New Roy officer aims to make long-term contribution to city

Drew Pearson also serves in the U.S. National Guard


When Drew Pearson puts on his nearly 25-pound uniform, polished off with his City of Roy badge, he feels a great sense of responsibility to serve his community.

“I hold myself to the highest standard. When you wear the uniform, people look up to you. It’s a responsibility, and it means a lot to me,” he said.

Pearson is less than a month into his new job as a City of Roy Police officer, and he already envisions a future for himself in Roy. He was sworn in as the city’s newest officer during the city council’s Oct. 23 meeting.

“I hope to have a long career here,” he said. “I wouldn’t even say hope. I think I will have a long career here.”

Pearson, 24, served as a combat engineer in the United States Army out of high school and continues to serve in the National Guard. He began his law enforcement career as an officer in the City of Tacoma Police Department, and while he said he enjoyed the one-year experience, he longed to make an impact in and interact with a smaller community like Roy.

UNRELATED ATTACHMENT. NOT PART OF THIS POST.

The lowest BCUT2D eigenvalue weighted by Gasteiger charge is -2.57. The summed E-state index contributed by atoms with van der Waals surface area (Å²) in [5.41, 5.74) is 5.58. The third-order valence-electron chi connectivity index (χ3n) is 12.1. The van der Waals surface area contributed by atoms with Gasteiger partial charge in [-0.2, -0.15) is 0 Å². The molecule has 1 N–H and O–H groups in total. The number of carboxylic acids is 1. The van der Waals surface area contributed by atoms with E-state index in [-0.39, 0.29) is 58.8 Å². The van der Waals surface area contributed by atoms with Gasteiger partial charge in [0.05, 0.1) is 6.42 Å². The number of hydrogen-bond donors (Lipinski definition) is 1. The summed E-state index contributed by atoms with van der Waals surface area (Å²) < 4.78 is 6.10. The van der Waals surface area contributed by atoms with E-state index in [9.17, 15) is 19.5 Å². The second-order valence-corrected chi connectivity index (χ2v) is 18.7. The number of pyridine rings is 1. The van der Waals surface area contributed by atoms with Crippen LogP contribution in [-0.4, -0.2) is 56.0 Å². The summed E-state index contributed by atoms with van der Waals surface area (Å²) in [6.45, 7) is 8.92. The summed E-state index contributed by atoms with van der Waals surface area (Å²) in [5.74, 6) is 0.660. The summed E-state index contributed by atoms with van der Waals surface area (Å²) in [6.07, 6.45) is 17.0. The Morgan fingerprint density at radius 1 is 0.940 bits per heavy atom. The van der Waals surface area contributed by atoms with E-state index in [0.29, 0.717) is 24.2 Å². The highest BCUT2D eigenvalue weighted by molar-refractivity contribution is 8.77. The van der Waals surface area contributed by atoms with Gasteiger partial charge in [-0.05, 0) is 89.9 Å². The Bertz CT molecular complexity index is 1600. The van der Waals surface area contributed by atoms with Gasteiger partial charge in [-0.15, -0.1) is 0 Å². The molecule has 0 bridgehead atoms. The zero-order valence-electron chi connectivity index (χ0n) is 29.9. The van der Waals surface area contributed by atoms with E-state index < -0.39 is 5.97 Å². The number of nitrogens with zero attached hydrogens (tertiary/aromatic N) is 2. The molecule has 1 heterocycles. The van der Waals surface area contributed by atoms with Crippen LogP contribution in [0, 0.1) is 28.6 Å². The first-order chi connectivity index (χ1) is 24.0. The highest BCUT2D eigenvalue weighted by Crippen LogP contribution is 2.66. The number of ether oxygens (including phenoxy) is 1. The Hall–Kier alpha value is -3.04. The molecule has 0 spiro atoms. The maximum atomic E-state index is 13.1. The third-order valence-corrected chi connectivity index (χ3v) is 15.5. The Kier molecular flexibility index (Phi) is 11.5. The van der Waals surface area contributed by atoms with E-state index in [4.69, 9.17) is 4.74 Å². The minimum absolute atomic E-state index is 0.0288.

“I just always liked being the person that’s there to help and can be relied upon to make a difference,” he said. “I always knew this was a job where you could make a difference, even in the most basic ways. Like if somebody waves at you and you wave back, you just made somebody’s day.”

Pearson established these values growing up in Hawaii, noting that the police there “weren’t intimidating or uptight.” He hopes to educate rather than enforce and be a presence in the community.

He said that the community has given him a warm welcome in his first weeks on the job, and he has learned a lot about matters in the city that residents are concerned about, including improving crosswalks and the city park.

Pearson’s addition marked the doubling of the City of Roy Police Department, joining Chief Paul Antista. Antista said that hiring Pearson not only helps him focus on his administrative duties but also brings a positive attitude and an educative approach to the job.

“He’s not just hammering people for violations. He’s taking the time to explain to them why certain things need to be done, and he’s always doing it with a smile on his face,” Antista said. “It’s been a pleasure having him here. It’s a plus that he wants to stay here for a long time.”